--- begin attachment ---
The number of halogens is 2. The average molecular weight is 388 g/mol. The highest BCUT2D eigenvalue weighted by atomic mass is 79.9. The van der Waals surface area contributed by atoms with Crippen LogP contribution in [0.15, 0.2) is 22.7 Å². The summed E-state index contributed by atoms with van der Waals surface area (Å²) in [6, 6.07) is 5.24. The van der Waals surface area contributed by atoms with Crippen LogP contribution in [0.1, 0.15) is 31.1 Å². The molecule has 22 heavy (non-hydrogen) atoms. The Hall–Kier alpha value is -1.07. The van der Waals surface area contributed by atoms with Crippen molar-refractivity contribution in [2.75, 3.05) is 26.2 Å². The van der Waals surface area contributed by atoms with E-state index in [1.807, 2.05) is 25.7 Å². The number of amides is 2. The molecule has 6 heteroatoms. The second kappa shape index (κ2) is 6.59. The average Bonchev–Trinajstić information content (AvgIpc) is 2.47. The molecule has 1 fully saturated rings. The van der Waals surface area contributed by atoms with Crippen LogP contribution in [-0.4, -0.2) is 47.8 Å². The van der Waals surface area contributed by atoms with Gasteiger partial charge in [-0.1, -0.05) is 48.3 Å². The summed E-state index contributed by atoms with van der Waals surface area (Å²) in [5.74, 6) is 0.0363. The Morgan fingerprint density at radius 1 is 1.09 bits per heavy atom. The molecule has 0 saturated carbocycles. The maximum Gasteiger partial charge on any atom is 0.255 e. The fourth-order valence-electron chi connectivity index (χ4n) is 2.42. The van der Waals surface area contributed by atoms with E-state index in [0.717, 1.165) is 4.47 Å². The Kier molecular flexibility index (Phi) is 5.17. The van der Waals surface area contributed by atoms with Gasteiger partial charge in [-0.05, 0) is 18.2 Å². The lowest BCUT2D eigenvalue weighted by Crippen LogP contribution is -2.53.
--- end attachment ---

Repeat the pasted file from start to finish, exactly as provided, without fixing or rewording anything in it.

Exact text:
The number of halogens is 2. The average molecular weight is 388 g/mol. The highest BCUT2D eigenvalue weighted by atomic mass is 79.9. The van der Waals surface area contributed by atoms with Crippen LogP contribution in [0.15, 0.2) is 22.7 Å². The summed E-state index contributed by atoms with van der Waals surface area (Å²) in [6, 6.07) is 5.24. The van der Waals surface area contributed by atoms with Crippen LogP contribution in [0.1, 0.15) is 31.1 Å². The molecule has 22 heavy (non-hydrogen) atoms. The Hall–Kier alpha value is -1.07. The van der Waals surface area contributed by atoms with Crippen molar-refractivity contribution in [2.75, 3.05) is 26.2 Å². The van der Waals surface area contributed by atoms with E-state index in [1.807, 2.05) is 25.7 Å². The number of amides is 2. The molecule has 6 heteroatoms. The second kappa shape index (κ2) is 6.59. The average Bonchev–Trinajstić information content (AvgIpc) is 2.47. The molecule has 1 fully saturated rings. The van der Waals surface area contributed by atoms with Crippen LogP contribution in [-0.4, -0.2) is 47.8 Å². The van der Waals surface area contributed by atoms with Gasteiger partial charge in [-0.1, -0.05) is 48.3 Å². The summed E-state index contributed by atoms with van der Waals surface area (Å²) in [5.74, 6) is 0.0363. The Morgan fingerprint density at radius 1 is 1.09 bits per heavy atom. The molecule has 0 saturated carbocycles. The maximum Gasteiger partial charge on any atom is 0.255 e. The fourth-order valence-electron chi connectivity index (χ4n) is 2.42. The van der Waals surface area contributed by atoms with E-state index in [0.717, 1.165) is 4.47 Å². The Kier molecular flexibility index (Phi) is 5.17. The van der Waals surface area contributed by atoms with Gasteiger partial charge in [-0.05, 0) is 18.2 Å². The lowest BCUT2D eigenvalue weighted by Crippen LogP contribution is -2.53.